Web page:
I have been tracking all of the movies I see for years now and have a data base with about 1700 entries. I rate each movie on a scale of 1 – 10. Out of the 1700, I would estimate there are about 10 with a rating of 9.0 or higher.
There are grave limitations to the idea of “rating” films, as if it were contest to get the highest score. But it can be useful as a guide to finding good films to see that you may have missed around their release dates (like “The General”, released in 1926)!
- City Lights (Charlie Chaplin)
- Babette’s Feast (Gabriel Axel)
- The Third Man (Carol Reed)
- Dr. Strangelove (Or How I learned to Stop Worrying and Love the Bomb) (Stanley Kubrick)
- Seventh Seal (Ingmar Bergman)
- Crimes and Misdemeanors (Woody Allen)
- Leolo (Jean-Claude Lauzon)
- Wild Strawberries (Ingmar Bergman)
- Manhattan (Woody Allen)
- The General (Buster Keaton)
- Rashomon (Akira Kurosawa)
- Wings of Desire (Wim Wenders)
- The Godfather (Francis Ford Coppola)
- The White Ribbon (Haneke)
- Pan’s Labyrinth (Guellermo del Toro))
- Act of Killing (Documentary)
- The Great Beauty (Paolo Sorrentino))
- Tree of Life (Terence Malick)
- A Hidden Life (Terence Malick)
- Gatekeepers (Documentary)
- Gomorrah (Matteo Garrone)
- Fanny and Alexander (Ingmar Bergman)
- Late Spring (Ozu)
- Do the Right Thing (Spike Lee)
- Cool Hand Luke (Stuart Rosenberg)
- Night at the Opera (Marx Brothers)
- One Flew Over the Cuckoo’s Nest (Milos Forman)
- The Apartment (Billy Wilder)
- Some Like it Hot (Billy Wilder)
- Blade Runner (Ridley Scott)
- Terminator (James Cameron)
- Bourne Identity (Doug Liman)
There are not many other films that would deserve to be rated so highly. In some cases, I admire a film deeply even though I am not in love with it’s actual form. But sometimes I love a film even more than I respect it, and that’s okay. There’s nothing wrong with that. We are all very, very open minded.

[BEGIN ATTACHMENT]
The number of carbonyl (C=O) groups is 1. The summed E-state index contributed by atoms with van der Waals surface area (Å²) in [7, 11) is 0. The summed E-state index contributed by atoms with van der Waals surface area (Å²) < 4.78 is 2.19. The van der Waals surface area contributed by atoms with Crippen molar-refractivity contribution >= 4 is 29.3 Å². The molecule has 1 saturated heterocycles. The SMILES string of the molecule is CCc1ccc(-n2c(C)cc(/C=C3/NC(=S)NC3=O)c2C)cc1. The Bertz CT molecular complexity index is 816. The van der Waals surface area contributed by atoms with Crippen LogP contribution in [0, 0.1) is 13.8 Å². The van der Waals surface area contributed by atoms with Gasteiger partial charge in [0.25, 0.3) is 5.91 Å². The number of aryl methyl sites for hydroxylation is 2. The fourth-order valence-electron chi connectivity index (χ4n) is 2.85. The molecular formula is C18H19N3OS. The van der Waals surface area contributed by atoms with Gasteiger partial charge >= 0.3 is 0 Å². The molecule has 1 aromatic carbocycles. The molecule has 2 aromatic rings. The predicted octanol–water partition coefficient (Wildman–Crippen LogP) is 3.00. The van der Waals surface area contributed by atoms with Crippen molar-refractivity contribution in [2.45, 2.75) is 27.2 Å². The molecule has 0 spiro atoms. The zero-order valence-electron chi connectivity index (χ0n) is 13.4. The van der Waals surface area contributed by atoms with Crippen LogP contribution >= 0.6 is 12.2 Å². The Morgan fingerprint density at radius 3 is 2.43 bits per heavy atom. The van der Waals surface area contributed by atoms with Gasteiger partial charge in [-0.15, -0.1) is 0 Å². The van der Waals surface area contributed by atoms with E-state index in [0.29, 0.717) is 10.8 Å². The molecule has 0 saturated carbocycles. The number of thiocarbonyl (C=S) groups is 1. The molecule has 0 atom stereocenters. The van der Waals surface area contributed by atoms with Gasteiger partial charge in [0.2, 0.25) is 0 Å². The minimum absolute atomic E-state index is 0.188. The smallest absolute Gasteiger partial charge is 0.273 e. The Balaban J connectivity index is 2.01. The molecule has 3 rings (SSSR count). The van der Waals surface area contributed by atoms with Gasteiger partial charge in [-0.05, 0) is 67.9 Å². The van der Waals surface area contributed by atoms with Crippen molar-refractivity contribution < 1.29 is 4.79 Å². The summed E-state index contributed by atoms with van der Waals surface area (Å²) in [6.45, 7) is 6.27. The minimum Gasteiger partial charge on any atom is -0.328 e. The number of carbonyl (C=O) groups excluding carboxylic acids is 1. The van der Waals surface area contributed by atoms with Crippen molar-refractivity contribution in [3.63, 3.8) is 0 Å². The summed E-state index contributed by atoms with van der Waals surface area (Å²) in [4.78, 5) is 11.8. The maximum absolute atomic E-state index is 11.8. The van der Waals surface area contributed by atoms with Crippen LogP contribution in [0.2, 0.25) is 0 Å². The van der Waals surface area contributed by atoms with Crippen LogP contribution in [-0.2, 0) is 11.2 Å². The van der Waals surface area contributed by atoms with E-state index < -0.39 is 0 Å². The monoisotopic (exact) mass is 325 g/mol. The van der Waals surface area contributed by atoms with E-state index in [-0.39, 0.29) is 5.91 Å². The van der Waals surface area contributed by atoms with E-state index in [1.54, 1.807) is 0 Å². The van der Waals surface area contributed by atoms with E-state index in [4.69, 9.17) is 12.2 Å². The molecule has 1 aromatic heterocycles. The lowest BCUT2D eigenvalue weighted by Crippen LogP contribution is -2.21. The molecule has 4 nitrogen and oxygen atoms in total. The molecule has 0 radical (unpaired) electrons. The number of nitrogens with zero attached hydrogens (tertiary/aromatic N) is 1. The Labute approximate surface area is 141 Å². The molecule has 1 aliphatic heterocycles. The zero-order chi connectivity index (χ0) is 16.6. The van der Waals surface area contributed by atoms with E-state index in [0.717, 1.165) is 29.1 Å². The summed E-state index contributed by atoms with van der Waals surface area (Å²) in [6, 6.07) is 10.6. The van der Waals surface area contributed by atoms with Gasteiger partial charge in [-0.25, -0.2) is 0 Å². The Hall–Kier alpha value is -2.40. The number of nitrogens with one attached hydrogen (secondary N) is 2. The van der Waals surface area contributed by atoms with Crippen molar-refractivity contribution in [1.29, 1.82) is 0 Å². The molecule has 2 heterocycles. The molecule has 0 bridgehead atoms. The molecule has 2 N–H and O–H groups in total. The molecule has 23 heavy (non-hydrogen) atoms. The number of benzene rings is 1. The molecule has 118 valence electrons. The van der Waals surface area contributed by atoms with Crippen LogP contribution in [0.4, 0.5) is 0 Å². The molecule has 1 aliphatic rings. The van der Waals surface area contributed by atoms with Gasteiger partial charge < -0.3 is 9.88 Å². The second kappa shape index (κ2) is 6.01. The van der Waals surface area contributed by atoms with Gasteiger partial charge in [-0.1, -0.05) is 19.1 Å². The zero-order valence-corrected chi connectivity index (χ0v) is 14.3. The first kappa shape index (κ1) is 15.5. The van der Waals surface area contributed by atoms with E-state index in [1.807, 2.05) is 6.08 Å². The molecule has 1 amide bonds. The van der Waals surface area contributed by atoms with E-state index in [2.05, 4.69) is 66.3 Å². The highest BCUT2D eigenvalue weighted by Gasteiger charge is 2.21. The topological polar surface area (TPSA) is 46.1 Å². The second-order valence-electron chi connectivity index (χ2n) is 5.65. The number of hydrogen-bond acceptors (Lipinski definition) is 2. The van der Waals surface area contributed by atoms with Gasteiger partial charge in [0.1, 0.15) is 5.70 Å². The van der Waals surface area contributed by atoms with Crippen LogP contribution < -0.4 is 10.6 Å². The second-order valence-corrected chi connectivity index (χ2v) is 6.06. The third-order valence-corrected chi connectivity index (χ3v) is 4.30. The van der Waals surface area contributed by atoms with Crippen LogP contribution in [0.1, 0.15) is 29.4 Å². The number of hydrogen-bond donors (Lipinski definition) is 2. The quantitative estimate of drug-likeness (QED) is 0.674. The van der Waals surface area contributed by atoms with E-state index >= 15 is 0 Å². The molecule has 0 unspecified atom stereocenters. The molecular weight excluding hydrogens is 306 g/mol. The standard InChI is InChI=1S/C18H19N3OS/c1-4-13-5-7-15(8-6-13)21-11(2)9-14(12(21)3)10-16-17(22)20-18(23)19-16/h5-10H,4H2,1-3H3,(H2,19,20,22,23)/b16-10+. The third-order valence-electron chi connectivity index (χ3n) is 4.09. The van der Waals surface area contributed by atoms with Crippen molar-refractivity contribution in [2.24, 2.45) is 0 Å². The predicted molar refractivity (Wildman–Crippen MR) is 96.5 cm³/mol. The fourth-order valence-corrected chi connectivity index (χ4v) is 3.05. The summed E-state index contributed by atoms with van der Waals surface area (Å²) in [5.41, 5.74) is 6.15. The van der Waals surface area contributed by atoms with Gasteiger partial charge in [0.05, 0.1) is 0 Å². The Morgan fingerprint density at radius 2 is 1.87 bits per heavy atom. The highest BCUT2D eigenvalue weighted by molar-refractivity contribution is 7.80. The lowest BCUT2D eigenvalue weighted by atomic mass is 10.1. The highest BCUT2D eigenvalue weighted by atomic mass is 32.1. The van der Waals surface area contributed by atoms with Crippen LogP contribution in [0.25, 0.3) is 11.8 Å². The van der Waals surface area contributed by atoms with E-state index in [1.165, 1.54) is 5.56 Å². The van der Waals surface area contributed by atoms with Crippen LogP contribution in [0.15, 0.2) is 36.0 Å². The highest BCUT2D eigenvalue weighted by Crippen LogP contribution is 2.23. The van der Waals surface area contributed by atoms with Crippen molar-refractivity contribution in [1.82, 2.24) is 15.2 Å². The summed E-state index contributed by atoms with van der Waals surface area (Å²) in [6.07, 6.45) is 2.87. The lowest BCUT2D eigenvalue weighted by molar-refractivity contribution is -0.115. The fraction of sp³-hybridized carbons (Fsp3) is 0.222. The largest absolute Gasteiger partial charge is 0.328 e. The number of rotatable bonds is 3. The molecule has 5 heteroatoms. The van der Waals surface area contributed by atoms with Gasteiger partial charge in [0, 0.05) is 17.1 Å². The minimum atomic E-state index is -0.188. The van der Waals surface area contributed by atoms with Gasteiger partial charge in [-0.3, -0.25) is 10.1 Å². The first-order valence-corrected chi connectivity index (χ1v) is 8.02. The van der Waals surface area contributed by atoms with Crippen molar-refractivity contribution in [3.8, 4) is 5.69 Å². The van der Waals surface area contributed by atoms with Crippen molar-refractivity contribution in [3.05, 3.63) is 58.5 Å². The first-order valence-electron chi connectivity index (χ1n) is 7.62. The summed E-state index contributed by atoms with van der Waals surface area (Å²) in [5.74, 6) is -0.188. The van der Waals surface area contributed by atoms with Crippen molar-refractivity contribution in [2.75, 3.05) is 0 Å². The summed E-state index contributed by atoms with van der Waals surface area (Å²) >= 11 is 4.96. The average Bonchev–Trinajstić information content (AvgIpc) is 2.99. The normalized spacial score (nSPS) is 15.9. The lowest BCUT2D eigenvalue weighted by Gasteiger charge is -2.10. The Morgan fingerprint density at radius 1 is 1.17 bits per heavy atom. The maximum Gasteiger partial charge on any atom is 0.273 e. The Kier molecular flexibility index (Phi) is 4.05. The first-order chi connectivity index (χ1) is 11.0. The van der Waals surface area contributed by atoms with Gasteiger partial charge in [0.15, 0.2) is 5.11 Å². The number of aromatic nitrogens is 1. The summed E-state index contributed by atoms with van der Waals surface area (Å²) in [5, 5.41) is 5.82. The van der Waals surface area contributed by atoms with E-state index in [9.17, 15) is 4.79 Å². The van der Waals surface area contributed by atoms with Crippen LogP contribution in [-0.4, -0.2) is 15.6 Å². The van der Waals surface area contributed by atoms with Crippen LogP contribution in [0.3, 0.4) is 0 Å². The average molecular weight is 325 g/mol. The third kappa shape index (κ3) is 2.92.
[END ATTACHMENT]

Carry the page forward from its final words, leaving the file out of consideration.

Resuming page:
I think we can add a couple of recent films to the list: “White Ribbon”. “The Master”. “Moonrise Kingdom”. “Pan’s Labyrinth”? Perhaps. List updated.
Films that definitely will not be making the list: “Les Miserables”, “Hugo”, “On the Road”, and “The Great Gatsby”. These are films that look like they are serious and artistic but are more interested in the affectation of substance than the reality. And we can now add “The Butler” to the list, which doesn’t have an authentic scene in it anywhere, except, ironically, for the shot of Gloria Gaines (Oprah Winfrey) applying lipstick in the mirror while berating Cecil. But be it noted that a scene in which Gloria considers adultery, with neighbor Howard, was rewritten because Oprah, who couldn’t write a movie if her life depended on it, decided she was a brilliant author and needed to edit the plot. She didn’t think her character would do that. She is an idiot: that is precisely what her character would do and should have done and someone needs to explain to her the difference between being an actor and being a celebrity. The difference between having a talent and having a brand.
The year in which “Pan’s Labyrinth” was made was a remarkable year for film, though I can’t remember the other brilliant films that came out that year. I should look it up.
If you really want to read more of my ruminations on movies. Bill’s Movie Reviews